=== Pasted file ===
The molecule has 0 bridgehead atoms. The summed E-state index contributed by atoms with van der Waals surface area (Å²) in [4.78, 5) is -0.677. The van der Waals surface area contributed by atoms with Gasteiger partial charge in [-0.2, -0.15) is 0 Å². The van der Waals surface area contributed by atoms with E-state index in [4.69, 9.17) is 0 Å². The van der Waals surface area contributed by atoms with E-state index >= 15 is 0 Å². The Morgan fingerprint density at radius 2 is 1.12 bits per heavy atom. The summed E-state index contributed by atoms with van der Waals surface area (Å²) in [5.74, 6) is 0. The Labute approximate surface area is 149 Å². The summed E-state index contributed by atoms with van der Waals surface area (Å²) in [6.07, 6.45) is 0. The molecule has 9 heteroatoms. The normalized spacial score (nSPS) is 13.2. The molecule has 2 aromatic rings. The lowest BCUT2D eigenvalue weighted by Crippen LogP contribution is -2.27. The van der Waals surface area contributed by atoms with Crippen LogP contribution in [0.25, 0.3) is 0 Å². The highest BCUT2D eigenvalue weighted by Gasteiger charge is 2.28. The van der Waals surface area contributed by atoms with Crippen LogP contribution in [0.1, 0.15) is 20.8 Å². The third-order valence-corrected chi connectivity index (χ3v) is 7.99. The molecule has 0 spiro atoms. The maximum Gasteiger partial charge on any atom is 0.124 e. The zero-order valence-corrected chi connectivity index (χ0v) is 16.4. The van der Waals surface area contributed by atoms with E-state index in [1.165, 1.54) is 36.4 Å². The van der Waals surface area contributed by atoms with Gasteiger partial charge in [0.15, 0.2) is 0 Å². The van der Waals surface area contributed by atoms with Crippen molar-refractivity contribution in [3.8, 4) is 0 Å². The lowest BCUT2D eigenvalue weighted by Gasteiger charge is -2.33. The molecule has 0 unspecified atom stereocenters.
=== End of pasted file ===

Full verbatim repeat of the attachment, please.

The molecule has 0 bridgehead atoms. The summed E-state index contributed by atoms with van der Waals surface area (Å²) in [4.78, 5) is -0.677. The van der Waals surface area contributed by atoms with Gasteiger partial charge in [-0.2, -0.15) is 0 Å². The van der Waals surface area contributed by atoms with E-state index in [4.69, 9.17) is 0 Å². The van der Waals surface area contributed by atoms with E-state index >= 15 is 0 Å². The Morgan fingerprint density at radius 2 is 1.12 bits per heavy atom. The summed E-state index contributed by atoms with van der Waals surface area (Å²) in [5.74, 6) is 0. The Labute approximate surface area is 149 Å². The summed E-state index contributed by atoms with van der Waals surface area (Å²) in [6.07, 6.45) is 0. The molecule has 9 heteroatoms. The normalized spacial score (nSPS) is 13.2. The molecule has 2 aromatic rings. The lowest BCUT2D eigenvalue weighted by Crippen LogP contribution is -2.27. The van der Waals surface area contributed by atoms with Crippen LogP contribution in [0.25, 0.3) is 0 Å². The highest BCUT2D eigenvalue weighted by Gasteiger charge is 2.28. The van der Waals surface area contributed by atoms with Crippen LogP contribution in [0.1, 0.15) is 20.8 Å². The third-order valence-corrected chi connectivity index (χ3v) is 7.99. The molecule has 0 spiro atoms. The maximum Gasteiger partial charge on any atom is 0.124 e. The zero-order valence-corrected chi connectivity index (χ0v) is 16.4. The van der Waals surface area contributed by atoms with E-state index in [1.165, 1.54) is 36.4 Å². The van der Waals surface area contributed by atoms with Gasteiger partial charge in [0.15, 0.2) is 0 Å². The van der Waals surface area contributed by atoms with Crippen molar-refractivity contribution in [3.8, 4) is 0 Å². The lowest BCUT2D eigenvalue weighted by Gasteiger charge is -2.33. The molecule has 0 unspecified atom stereocenters.